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Warren Ford wakes up at 4 a.m. Not long after, he arrives at the fields filled with peas, members of his family in tow. They pick and weed until 2 p.m. When everyone else heads home, Ford gets on his tractor and works on his soybean fields until the sun sets.
He’s 26 years old and it’s his farm, his land, his dream.
“I don’t know why I love it, but I do. I just love it,” says Ford as he heads back home from the Clanton, Alabama, field at about 8 p.m on a recent weekday.
“I plan to do row cropping for the rest of my life. I’m going to retire here.”
Ford, who started the 200-acre farm (aptly named Ford Farms) in 2013, is part of a group of new farmers in the United States.
According to the most recent U.S. Agricultural Census, there are 2.1 million farmers in the country, and about 25 percent — 522,056 — are new farmers, people who have been on their land less than 10 years. About half of those newbies started within the past five years.
The Ag Census is taken every five years, and asks farmers about their crops, their income, Internet use and their use of alternative power, like solar panels.
Although fewer Americans are farming nowadays, more newbies are likely to be women or minorities than in previous years. The increase was particularly high among Hispanics (21 percent).
It’s hard to get started, but once you get started, you don’t give up.
Some of the new farmers came to agriculture through family land. Others say they started farming out of love for being outside and tilling the soil. Others were laid off during the recession and turned to farming out of a belief that it would be a more stable source of income, only to learn that, in fact, farming can be a very risky business.
Ford, who is African-American, always wanted to be a farmer. His uncle was a farmer, and he remembers working alongside his cousin’s on the uncle’s farm. But no one else in his family worked on a farm, and when his uncle died, so did the practice.
“Really, I had to start from ground zero,” says Ford. “I just went around and talked to people about leasing land and telling them what I was planning on doing.”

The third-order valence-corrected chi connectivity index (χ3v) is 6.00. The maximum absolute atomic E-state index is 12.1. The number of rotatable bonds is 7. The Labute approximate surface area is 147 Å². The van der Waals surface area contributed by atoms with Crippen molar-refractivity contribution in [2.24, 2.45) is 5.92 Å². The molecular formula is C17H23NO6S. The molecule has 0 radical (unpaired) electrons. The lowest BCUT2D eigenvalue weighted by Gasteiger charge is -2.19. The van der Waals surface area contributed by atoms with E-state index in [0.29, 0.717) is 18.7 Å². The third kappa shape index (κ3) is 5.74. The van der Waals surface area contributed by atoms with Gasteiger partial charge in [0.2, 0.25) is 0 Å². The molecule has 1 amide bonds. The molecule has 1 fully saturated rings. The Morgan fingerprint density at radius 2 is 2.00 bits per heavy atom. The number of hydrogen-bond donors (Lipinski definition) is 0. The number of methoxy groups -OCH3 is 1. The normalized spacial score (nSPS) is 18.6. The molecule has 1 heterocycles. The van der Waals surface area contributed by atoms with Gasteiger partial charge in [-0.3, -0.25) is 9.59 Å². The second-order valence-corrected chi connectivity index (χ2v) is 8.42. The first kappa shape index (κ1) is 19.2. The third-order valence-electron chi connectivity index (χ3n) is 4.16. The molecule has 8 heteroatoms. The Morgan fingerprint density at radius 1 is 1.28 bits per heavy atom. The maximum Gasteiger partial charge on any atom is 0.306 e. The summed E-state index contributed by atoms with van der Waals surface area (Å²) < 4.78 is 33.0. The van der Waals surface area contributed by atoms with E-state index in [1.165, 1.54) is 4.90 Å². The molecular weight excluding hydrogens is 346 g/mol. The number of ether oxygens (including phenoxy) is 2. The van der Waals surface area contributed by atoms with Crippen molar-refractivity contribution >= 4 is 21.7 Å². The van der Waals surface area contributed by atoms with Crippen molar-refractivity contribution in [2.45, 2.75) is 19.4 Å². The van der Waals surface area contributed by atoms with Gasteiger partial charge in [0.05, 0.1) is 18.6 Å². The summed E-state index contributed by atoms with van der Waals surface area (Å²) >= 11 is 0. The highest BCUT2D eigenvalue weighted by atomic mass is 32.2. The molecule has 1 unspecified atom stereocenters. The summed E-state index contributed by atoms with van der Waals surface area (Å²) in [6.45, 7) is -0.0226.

Ford and his fiance, Rosha Nix, started with a microloan of $35,000 through the Department of Agriculture. Then they worked with a program at Tuskegee University that helps new farmers find ways to sell their crops, peas, soybeans and collard greens. This year they produced their first crop, and they’ve already sold 1,000 bushels of peas to Wal-Mart.
“It’s hard to get started, but once you get started, you don’t give up,” says Ford.
Pakou Hang, executive director of the Hmong American Farmers Association, says she has seen a lot of people go into farming, starting in 2008, shortly after the recession hit.
She points to the example of one man in his early 50s who worked in a factory. When he was laid off, he tried other jobs but was told he was too slow. So he started farming a couple years ago and now sells carrots to the Minneapolis Public School system.
“They came [to the U.S.] 20 years ago, and then they lost their jobs and fell back on farming,” says Hang. “Farming is what they had back in Laos, and they wanted to stay here for their children and they see farming as a stable industry.”
Not all new farmers are thinking big. Some just want to feed themselves and their families. Qiana Thornton is an African-American woman who works on a one-acre plot in Pembroke, a rural, impoverished area south of Chicago. She was an aerospace-engineering major at Tuskegee University, but dropped out and returned home. She worked a series of administrative jobs, but none of them really satisfied. Then she heard about an apprentice farmer program and signed up.